In some ways, A.J. Burnett's 2011 wasn't as awful as you remember. But can he be useful in 2012?25 Questions, 25 Days: Day 13
The list of American League starting pitchers with the highest rate of strikeouts per nine innings pitched in 2011 is as follows: Brandon Morrow, Michael Pineda, Justin Verlander, Gio Gonzalez, David Price, CC Sabathia, Felix Hernandez, Jon Lester, C.J. Wilson -- and Allan James Burnett.
In addition, there are only 11 starting pitchers in the AL who induced more ground balls last year than A.J. Burnett.
Of course, a strikeout or a ground ball are two of the best results a pitcher can hope for once he lets go of the baseball, and Burnett was among the league leaders in both. That combination usually means a sub-4.00 ERA and a W-L record to match.
And if you want to get all Saber-Geeky about it, Burnett's xFIP of 3.86 -- an advanced measurement of a pitcher's effectiveness on plays not involving fielders -- was comparable to that of Matt Cain (3.78) and Jered Weaver (3.80) to name two pitchers any Yankees fan would take over Burnett in a heartbeat.
So how is it that Burnett also found himself near the top of another list -- the list of starters with the highest ERAs in the league? Only Brad Penny and Fausto Carmona had worse ERAs than Burnett's 5.15, which only goes to remind you of the Jekyll and Hyde nature of his 2011 season, and much of his 13-year major-league career.
Every single pitcher who struck out batters at the rate Burnett did in 2011 had a sub-5.00 ERA. In fact, all but two were below 3.50.
So how is it that A.J. Burnett could be so unhittable and so beatable at the same time?
Lots of reasons. For one thing, he walked too many batters, nearly four for every nine innings pitched. For another, his fastball, which averaged over 95 mph just three years ago, now rarely brushes 93. As a result, on nights Burnett couldn't locate his curveball -- and they were many -- opposing hitters hammered his fastball for a .332 batting average, a .421 OBP and a .606 SLG.
But most of all, his home run percentage was, literally, through the roof. Better than one in every six fly balls hit off Burnett last year left the yard. He was the easiest starting pitcher to take out of the ballpark in all of Major League Baseball.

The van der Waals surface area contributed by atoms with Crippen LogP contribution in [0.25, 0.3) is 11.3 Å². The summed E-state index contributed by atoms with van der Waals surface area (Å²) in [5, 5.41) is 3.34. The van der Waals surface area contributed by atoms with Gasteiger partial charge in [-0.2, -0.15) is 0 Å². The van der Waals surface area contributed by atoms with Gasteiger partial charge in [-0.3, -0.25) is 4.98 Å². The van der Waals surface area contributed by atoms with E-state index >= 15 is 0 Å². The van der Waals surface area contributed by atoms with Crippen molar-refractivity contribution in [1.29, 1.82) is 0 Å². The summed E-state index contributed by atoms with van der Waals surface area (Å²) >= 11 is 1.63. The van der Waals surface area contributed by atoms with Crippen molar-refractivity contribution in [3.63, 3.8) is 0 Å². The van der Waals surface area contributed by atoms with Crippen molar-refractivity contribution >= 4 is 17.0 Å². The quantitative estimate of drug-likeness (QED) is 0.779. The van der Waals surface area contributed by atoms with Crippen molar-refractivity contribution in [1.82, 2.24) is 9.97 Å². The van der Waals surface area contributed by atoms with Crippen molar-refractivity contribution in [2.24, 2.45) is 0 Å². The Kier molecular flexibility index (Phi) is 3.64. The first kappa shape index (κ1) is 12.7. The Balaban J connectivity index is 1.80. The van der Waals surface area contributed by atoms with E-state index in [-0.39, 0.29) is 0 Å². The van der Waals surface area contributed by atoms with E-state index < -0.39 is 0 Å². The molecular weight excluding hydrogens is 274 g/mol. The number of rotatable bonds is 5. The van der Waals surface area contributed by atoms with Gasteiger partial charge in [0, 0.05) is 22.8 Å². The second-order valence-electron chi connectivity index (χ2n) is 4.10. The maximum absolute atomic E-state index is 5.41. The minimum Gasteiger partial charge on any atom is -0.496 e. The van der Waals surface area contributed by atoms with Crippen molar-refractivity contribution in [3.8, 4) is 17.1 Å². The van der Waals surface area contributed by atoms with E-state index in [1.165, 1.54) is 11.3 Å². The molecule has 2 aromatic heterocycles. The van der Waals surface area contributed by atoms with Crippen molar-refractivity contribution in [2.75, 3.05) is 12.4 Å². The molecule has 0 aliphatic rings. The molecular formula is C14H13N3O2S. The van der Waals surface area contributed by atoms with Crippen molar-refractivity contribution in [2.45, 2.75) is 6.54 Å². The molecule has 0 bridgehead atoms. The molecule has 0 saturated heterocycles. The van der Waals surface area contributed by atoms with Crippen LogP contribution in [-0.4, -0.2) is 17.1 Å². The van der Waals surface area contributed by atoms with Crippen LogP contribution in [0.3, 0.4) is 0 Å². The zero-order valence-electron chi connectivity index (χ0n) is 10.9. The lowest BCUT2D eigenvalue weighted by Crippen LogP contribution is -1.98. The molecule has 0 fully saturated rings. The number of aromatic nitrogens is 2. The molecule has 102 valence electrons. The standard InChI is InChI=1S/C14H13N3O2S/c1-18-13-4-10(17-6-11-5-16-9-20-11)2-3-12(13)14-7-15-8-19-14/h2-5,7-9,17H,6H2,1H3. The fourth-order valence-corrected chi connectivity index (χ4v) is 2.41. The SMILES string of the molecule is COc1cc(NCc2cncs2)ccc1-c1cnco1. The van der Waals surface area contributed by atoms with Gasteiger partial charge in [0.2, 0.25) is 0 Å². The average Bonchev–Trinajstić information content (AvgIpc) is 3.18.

Part of the reason is the park he pitches in. Nineteen of the 31 home runs Burnett allowed last year came at Yankee Stadium. (It will be interesting to see what, if any, effect Yankee Stadium has on Pineda in 2012.)
And you can make the case that Burnett pitched in some bad luck.
But it is no secret that if Burnett throws 100 pitches in game, he might well use 100 different release points. As a result, his command is erratic, his control unreliable and his psyche fragile. (Whether his emotional state is the result of his mechanical struggles or vice versa is a matter for Larry Rothschild, Doctor of Pitching Psychology, to figure out.)
What it means is that by more than one yardstick, Burnett was among the elite pitchers in the AL last year. But by the ones that matter most, he was among the worst.
The question is, can he right himself in 2012? "Yeah, absolutely,'' Rothschild said to me on a phone call earlier this week. "He's into his offseason workout program and he knows what's expected of him this year. He needs to make the transition from pitcher to thrower, but one thing about A.J. is he's always trying to get better.''
And the indications are he still has the physical tools to do it, even at 35 years old. And with two years and $33 million left on his contract, the Yankees are probably stuck with him, and likely to give him every opportunity this spring to make the rotation as the No. 5 starter.
If the Yankees have run out of patience with Burnett, they are doing a very good job of concealing it. The question is, have you?
Are you willing to give A.J. one more shot? Or is the only release point you want to see the one where the Yankees release him from his contract? You know where and how to let us know.
Tomorrow: Caveman II -- Should the Yankees bring back Johnny Damon?